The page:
Tragedy and Philosophy

ISBN-10: 0691020051
ISBN-13: 9780691020051
Edition: 1979
Authors: Walter Kaufmann
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Book details

List price: $38.95
Copyright year: 1979
Publisher: Princeton University Press
Publication date: 9/28/1992
Binding: Paperback
Pages: 480
Size: 5.50" wide x 8.50" long x 1.00" tall
Weight: 1.034
Language: English

Walter Kaufmann was born in Freiburg, Germany in July 1, 1921. He arrived in the United States at the age of 17 and became a citizen in 1944. He received a B.A. degree from Williams College in 1941 and a Ph.D. from Harvard University in 1947. During World War II, he served in the United States Army from 1943-1946. He was a member of the philosophy department at Princeton University from 1947-1980. He was a philosopher, translator, poet, and photographer. His first book, a critical study of Nietzsche, was published in 1950. His other works include Critique of Religion and Philosophy, From Shakespeare to Existentialism, The Faith of a Heretic, Tragedy and Philosophy, Without Guilt and Justice, Religions in Four Dimensions, and Man's Lot. He died on September 4, 1980 at the age of 59.

Preface (1979)
Acknowledgments
Introduction
Prologue
Plato: The Rival as Critic
Before Plato
Plato's references to the Big Three
Republic 376-403
Republic VI-VII and X
Plato as a tragic poet
The Laws
Aristotle: The Judge Who Knows
Introduction to the Poetics
Aristotle's definition of tragedy
mimesis
spoudaios (noble)
"pity and fear"?
catharsis
The six elements - spectacle and thought
plot and its primacy
hamartia and hybrid
happy end
Toward a New Poetics
Beyond Plato and Aristotle
Imitation - and a new definition of tragedy
The work's relation to its author
The philosophical dimension
The Riddle of Oedipus
Three classical interpretations
The historical context
Man's radical insecurity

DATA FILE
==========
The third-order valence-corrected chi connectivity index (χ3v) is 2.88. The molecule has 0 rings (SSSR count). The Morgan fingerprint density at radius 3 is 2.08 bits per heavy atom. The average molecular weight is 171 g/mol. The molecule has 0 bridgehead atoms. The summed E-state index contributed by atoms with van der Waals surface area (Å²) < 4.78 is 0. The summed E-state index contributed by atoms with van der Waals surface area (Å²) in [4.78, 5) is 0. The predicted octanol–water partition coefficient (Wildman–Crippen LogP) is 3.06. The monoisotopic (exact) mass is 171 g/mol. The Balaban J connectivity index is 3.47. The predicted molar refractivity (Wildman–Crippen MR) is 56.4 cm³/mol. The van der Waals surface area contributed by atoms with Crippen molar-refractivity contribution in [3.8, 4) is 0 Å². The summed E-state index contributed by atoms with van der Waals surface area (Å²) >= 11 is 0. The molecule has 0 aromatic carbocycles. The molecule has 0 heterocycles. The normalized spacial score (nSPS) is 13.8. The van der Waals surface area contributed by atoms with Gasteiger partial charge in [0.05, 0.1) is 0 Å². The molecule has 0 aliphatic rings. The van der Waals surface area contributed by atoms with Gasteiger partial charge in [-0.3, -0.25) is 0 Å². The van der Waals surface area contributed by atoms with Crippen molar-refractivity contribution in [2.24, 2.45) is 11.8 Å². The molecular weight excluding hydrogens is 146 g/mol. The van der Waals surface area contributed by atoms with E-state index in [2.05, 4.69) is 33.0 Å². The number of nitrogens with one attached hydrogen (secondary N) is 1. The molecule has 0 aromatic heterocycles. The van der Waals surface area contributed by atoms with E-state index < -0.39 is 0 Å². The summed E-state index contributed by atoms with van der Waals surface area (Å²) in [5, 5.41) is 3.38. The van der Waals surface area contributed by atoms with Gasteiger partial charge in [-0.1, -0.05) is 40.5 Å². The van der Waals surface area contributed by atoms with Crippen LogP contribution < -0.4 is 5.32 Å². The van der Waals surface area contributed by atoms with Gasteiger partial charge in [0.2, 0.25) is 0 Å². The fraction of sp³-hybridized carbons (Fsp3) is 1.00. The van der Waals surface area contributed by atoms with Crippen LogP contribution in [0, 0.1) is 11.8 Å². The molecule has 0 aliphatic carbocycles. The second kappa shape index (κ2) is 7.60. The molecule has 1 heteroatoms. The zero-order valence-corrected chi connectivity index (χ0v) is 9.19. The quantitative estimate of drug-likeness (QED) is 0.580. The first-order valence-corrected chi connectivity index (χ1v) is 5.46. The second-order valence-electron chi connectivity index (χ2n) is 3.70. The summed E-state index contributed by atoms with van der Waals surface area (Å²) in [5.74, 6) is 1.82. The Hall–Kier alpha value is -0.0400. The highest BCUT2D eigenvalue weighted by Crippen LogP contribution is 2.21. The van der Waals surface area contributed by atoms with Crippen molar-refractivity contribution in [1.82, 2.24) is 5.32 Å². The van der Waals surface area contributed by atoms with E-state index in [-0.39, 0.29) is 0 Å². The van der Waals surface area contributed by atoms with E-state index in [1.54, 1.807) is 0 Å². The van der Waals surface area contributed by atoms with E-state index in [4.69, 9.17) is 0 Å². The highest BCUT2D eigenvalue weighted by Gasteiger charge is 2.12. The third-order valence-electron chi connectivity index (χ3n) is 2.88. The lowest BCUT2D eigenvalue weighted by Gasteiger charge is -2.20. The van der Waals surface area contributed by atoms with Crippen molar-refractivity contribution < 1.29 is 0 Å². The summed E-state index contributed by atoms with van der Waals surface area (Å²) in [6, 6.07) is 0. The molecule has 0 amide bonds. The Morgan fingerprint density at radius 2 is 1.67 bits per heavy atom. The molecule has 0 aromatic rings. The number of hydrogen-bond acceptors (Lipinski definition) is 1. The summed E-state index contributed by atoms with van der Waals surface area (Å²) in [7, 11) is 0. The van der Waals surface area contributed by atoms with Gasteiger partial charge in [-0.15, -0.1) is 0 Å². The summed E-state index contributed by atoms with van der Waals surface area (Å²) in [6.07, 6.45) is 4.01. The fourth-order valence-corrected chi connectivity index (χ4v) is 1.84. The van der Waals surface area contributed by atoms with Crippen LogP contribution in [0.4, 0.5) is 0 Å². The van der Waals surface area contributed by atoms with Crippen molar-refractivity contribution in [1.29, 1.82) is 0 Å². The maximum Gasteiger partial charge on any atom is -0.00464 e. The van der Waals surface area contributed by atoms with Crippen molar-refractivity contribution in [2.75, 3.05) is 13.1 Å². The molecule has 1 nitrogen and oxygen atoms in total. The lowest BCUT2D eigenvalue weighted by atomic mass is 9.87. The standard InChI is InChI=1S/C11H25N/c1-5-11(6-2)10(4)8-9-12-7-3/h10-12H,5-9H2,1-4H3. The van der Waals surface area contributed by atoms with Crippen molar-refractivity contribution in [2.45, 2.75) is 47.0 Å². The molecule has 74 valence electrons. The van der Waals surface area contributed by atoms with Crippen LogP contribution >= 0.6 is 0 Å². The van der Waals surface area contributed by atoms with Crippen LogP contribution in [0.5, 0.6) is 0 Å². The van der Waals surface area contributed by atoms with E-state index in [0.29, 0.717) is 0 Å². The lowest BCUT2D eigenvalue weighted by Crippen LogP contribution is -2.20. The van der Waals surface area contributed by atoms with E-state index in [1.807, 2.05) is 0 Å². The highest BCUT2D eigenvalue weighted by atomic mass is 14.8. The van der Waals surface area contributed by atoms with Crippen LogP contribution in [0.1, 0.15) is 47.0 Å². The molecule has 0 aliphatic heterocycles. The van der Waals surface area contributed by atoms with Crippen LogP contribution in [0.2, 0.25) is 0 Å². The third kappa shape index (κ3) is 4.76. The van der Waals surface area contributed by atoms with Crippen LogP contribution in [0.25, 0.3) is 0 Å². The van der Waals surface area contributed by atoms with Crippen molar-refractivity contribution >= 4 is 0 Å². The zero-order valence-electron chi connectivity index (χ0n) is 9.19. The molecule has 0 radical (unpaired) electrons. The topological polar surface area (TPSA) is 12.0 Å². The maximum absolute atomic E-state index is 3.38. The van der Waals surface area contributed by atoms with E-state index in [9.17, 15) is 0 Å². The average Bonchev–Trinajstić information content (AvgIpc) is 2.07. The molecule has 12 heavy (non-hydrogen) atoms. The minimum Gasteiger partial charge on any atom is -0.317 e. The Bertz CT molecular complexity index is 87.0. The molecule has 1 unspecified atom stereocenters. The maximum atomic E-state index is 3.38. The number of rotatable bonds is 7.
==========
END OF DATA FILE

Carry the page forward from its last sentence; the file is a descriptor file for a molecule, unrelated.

Human blindness
The curse of honesty
The inevitability of tragedy
Justice as problematic and the five themes
Oedipus versus Plato
Homer and the Birth of Tragedy
How Homer shaped Greek tragedy
The gods in the Iliad
Neither belief nor dualism
The matter of weight
Man's lot
Aeschylus and the Death of Tragedy
Nietzsche and the death of tragedy
What we know of Aeschylus
Orestes in Homer
Aeschylus' "optimism"
How he is more tragic than Homer
Character in the Iliad and Oresteia
How tragedy did and did not die
Sophocles: Poet of Heroic Despair
Nietzsche and Sophocles' "cheerfulness"
Hegel's "theory of tragedy"
Ajax
Antigone
The Women of Trachis and Electra
Philoctetes and Oedipus at Colonus
Sophocles' "humanism"
Euripides, Nietzsche, and Sartre
In defense of Euripides
Euripides' Electra
Was Euripides an "irrationalist"?
Nietzsche's influence on The Flies
Are Dirty Hands and The Flies tragedies?
Shakespeare and the Philosophers
Testing the philosophers
Aristotle and Shakespeare
Hegel on Shakespeare
Hume's essay "Of Tragedy"
Schopenhauer on tragedy
Nietzsche versus Schopenhauer
Max Scheler and "the tragic"
Tragedy Today
Tragic events and "the merely pathetic"
Can tragedies be written today?
The Deputy as a modern Christian tragedy
Tragedy versus history: The Deputy and Soldiers
Brecht's Galileo
The Confessions of Nat Turner
The modernity of Greek tragedy; prospects
Epilogue
Chronology
A Note on Translations
Bibliography
Index

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